DANIEL FOLEY Max Christie to the challenge. “If something is difficult, I work hard to get inside the piece. I’m not so good at faking it.” Asked what he meant by “faking,” he explained. “Faking is doing things not being asked for, and most players do it. Sometimes it’s a necessary evil or skill to be able to come up with something. I once played a piece with a passage that was so hard that by the concert I realized I was never going to play it exactly right. So I composed something myself that took on the character of what was written. Not that what was written was impossible or wrong. What matters is that the character of what you’re playing reflects what the composer was after. A few years ago NMC played a concert of music by Jörg Widmann, an excellent clarinetist, composer and conductor. He realized how difficult a certain section was that had a large number of notes per second. During rehearsal, he admitted it – there was a recognition from this great musician that [while] we were mimicking an effect he had written out in great detail .... in fact he was just asking for an effect that was similar to what was written. That’s a good composer – when they recognize that what they’ve written is beyond the possible. It stretches you towards the impossible and makes you creative enough to solve some of the issues. That kind of faking is totally legitimate.” Currently, Christie is only performing contemporary music with New Music Concerts, an ensemble that over the years has given him many opportunities to work with some of the great composers of our era. I asked him what experiences have stood out, and even though there have been so many, he immediately mentioned Elliott Carter. He had performed Carter’s solo clarinet work, GRA, and due to this experience, he had the opportunity to record it for the Naxos label. “Carter signed my copy of the piece and thanked me for the performance. Being able to record it was me putting a stamp on a particular piece – here’s one of the standards of how the piece can go. I hope it has had some influence, because it’s a great piece.” He also mentioned working with Pierre Boulez, commenting on how clean and crisp he was as a conductor, as well as with Michel Gonneville. “Being part of NMC has meant working regularly with Bob Aitken. He has tremendous knowledge and experience and his patience with me is all part of what makes NMC great.” The “Concertos” concert includes a performance by Eve Egoyan of Path of Uneven Stones by Linda C. Smith. Egoyan has had a busy summer schedule and has just returned from a European solo recital tour. A recent residency in Quebec City gave her the opportunity to be involved in the creation of an intuitive interface for the piano that “explores the frontiers between notes played, those heard and those transformed until they meet the imaginary.” Elliott Carter’s 2011 String Trio is also part of the program, along with Ryan Scott performing the Canadian premiere of Robin de Raaff’s Percussion Concerto. World premieres by: Anna Höstman with Phoebe Tsang, Scott Wilson with Beyond his Alexandra role as an Oliver, outstanding James Rolfe percussionist, with Steven Heighton Scott is also the artistic director of Continuum Contemporary Music, which will be launching its Plus new works season by Ann with Southam “Urgent and Voices” film by Michael on December Mitchell 8 and 9. This event is Continuum’s contribution to the commemoration of Canada 150, and they are doing so with a series of compositions by Anna Höstman, James Rolfe, Ann Southam and Scott Wilson that combine stories, reflections and dreams using song, spoken word and multimedia. They are also weaving in the honouring of Glenn Gould’s 85th birthday. While film is shown of Gould performing music from Bach’s Well-Tempered Clavier, Book 2, Steinway’s latest player piano innovation called the Spirio will interpret Gould’s finger depressions and releases to recreate a live rendition of the original performance. Additional Highlights Esprit Orchestra’s November 19 concert offers an opportunity to hear Concerto for Violin and Orchestra by French composer Marc-André Dalbavie, with a performance by Véronique Mathieu. Mathieu is another performer who has made the performance of contemporary music a priority, particularly music by Canadian and American composers. The program also features works by Icelandic composer Daníel Bjarnason, as well as by Canadians Douglas Schmidt and Ana Sokolović. The Thin Edge New Music Collective presents “Sensing” with three shows at the Canadian Music Centre on November 11, featuring music by composers Höstman, Scime and Morton Feldman. Arraymusic has two events coming up – the first on November 22 is a celebration of the music of Wilhelm Killmayer, an underappreciated German composer whose surreal music is ardently supported by Array’s artistic director Martin Arnold. Then on December 2, American Sarah Hennies will perform her piece Gather & Release for vibraphone, sine waves, field recordings and bilateral stimulation. Her music is an immersive psycho-acoustic experience often realized by an endurance-based performance practice. And finally, as we prepare to enter that ambiguous state of “holiday time,” Soundstreams presents a more edgy twist to the usual stream of music one hears. Their Electric Messiah returns for the third year December 4 to 6, with a special performance on November 24 by their resident artist, sci-fi turntablist SlowPitchSound. This will be part of a behind-the-scenes look by SlowPitchSound and other Messiah performers at what goes into the making of this fast-growing holiday favourite. Wendalyn Bartley is a Toronto-based composer and electro-vocal sound artist. sounddreaming@gmail.com. December 8 & 9, 2017, 8pm Aki Studio, Daniels Spectrum 585 Dundas Street East /25/15 World premieres by Anna Höstman with Phoebe Tsang, Scott Wilson with Alexandra Oliver, James Rolfe with Steven Heighton Plus works by Ann Southam and film by Michael Mitchell continuummusic.org 416.924.4945 thewholenote.com November 2017 | 23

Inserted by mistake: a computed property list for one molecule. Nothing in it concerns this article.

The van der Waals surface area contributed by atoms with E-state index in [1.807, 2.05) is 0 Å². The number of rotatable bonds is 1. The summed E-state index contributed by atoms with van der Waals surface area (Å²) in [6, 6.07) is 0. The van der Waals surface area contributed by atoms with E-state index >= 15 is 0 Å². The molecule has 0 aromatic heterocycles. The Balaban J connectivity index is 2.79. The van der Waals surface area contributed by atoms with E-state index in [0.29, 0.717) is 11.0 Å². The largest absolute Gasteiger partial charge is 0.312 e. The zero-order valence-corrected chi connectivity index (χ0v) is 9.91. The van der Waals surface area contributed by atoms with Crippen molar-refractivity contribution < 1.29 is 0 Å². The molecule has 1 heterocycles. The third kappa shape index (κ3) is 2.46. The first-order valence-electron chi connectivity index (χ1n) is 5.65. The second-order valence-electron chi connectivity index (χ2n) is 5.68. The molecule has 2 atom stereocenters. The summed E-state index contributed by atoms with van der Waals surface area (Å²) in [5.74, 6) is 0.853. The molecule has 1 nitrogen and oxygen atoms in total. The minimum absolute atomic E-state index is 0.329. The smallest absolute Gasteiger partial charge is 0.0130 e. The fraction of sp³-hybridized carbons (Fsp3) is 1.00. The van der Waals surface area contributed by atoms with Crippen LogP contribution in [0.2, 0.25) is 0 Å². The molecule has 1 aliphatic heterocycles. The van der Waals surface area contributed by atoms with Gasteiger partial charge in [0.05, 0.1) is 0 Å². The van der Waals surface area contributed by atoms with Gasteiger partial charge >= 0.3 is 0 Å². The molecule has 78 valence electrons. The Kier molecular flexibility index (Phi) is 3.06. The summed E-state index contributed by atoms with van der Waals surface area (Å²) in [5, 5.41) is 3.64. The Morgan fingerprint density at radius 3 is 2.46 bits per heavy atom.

Volumes 21-25 (2015-2019)

Volume 25 Issue 2 - October 2019
Volume 25 Issue 1 - September 2019
Volume 24 Issue 8 - May 2019
Volume 24 Issue 7 - April 2019
Volume 24 Issue 6 - March 2019
Volume 24 Issue 5 - February 2019
Volume 24 Issue 4 - December 2018 / January 2019
Volume 24 Issue 3 - November 2018
Volume 24 Issue 2 - October 2018
Volume 24 Issue 1 - September 2018
Volume 23 Issue 9 - June / July / August 2018
Volume 23 Issue 8 - May 2018
Volume 23 Issue 7 - April 2018
Volume 23 Issue 6 - March 2018
Volume 23 Issue 4 - December 2017 / January 2018
Volume 23 Issue 3 - November 2017
Volume 23 Issue 2 - October 2017
Volume 23 Issue 1 - September 2017
Volume 22 Issue 9 - Summer 2017
Volume 22 Issue 8 - May 2017
Volume 22 Issue 7 - April 2017
Volume 22 Issue 6 - March 2017
Volume 22 Issue 5 - February 2017
Volume 22 Issue 4 - December 2016/January 2017
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Volume 21 Issue 6 - March 2016
Volume 21 Issue 5 - February 2016
Volume 21 Issue 4 - December 2015/January 2016
Volume 21 Issue 3 - November 2015
Volume 21 Issue 2 - October 2015
Volume 21 Issue 1 - September 2015